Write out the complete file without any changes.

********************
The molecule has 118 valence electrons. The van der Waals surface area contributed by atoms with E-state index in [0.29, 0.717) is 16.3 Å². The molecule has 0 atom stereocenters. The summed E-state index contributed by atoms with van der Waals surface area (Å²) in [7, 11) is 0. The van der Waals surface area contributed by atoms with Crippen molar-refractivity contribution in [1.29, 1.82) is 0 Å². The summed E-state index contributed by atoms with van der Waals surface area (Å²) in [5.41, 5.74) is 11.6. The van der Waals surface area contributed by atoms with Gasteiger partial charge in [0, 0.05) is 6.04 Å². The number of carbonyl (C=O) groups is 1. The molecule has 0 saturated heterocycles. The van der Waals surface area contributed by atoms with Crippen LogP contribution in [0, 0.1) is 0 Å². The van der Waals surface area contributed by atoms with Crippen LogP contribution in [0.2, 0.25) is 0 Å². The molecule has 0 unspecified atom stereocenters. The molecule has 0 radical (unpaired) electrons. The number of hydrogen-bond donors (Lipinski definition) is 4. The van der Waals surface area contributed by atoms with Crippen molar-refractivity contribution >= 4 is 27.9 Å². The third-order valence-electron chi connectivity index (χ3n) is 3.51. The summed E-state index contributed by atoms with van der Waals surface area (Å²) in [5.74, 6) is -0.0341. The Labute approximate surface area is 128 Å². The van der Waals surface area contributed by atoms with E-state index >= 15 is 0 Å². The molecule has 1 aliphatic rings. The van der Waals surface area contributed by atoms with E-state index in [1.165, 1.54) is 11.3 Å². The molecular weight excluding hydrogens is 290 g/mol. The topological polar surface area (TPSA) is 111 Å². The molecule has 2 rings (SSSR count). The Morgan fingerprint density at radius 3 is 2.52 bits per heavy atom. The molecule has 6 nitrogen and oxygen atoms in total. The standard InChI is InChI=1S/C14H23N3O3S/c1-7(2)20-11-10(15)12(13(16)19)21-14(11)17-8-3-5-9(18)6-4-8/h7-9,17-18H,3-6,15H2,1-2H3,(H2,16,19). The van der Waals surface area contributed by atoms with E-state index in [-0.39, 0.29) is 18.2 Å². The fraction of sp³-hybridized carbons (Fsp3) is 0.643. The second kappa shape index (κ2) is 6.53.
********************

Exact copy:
The molecule has 118 valence electrons. The van der Waals surface area contributed by atoms with E-state index in [0.29, 0.717) is 16.3 Å². The molecule has 0 atom stereocenters. The summed E-state index contributed by atoms with van der Waals surface area (Å²) in [7, 11) is 0. The van der Waals surface area contributed by atoms with Crippen molar-refractivity contribution in [1.29, 1.82) is 0 Å². The summed E-state index contributed by atoms with van der Waals surface area (Å²) in [5.41, 5.74) is 11.6. The van der Waals surface area contributed by atoms with Gasteiger partial charge in [0, 0.05) is 6.04 Å². The number of carbonyl (C=O) groups is 1. The molecule has 0 saturated heterocycles. The van der Waals surface area contributed by atoms with Crippen LogP contribution in [0, 0.1) is 0 Å². The van der Waals surface area contributed by atoms with Crippen LogP contribution in [0.2, 0.25) is 0 Å². The molecule has 0 unspecified atom stereocenters. The molecule has 0 radical (unpaired) electrons. The number of hydrogen-bond donors (Lipinski definition) is 4. The van der Waals surface area contributed by atoms with Crippen molar-refractivity contribution >= 4 is 27.9 Å². The third-order valence-electron chi connectivity index (χ3n) is 3.51. The summed E-state index contributed by atoms with van der Waals surface area (Å²) in [5.74, 6) is -0.0341. The Labute approximate surface area is 128 Å². The van der Waals surface area contributed by atoms with E-state index >= 15 is 0 Å². The molecule has 1 aliphatic rings. The van der Waals surface area contributed by atoms with E-state index in [1.165, 1.54) is 11.3 Å². The molecular weight excluding hydrogens is 290 g/mol. The topological polar surface area (TPSA) is 111 Å². The molecule has 2 rings (SSSR count). The Morgan fingerprint density at radius 3 is 2.52 bits per heavy atom. The molecule has 6 nitrogen and oxygen atoms in total. The standard InChI is InChI=1S/C14H23N3O3S/c1-7(2)20-11-10(15)12(13(16)19)21-14(11)17-8-3-5-9(18)6-4-8/h7-9,17-18H,3-6,15H2,1-2H3,(H2,16,19). The van der Waals surface area contributed by atoms with E-state index in [-0.39, 0.29) is 18.2 Å². The fraction of sp³-hybridized carbons (Fsp3) is 0.643. The second kappa shape index (κ2) is 6.53.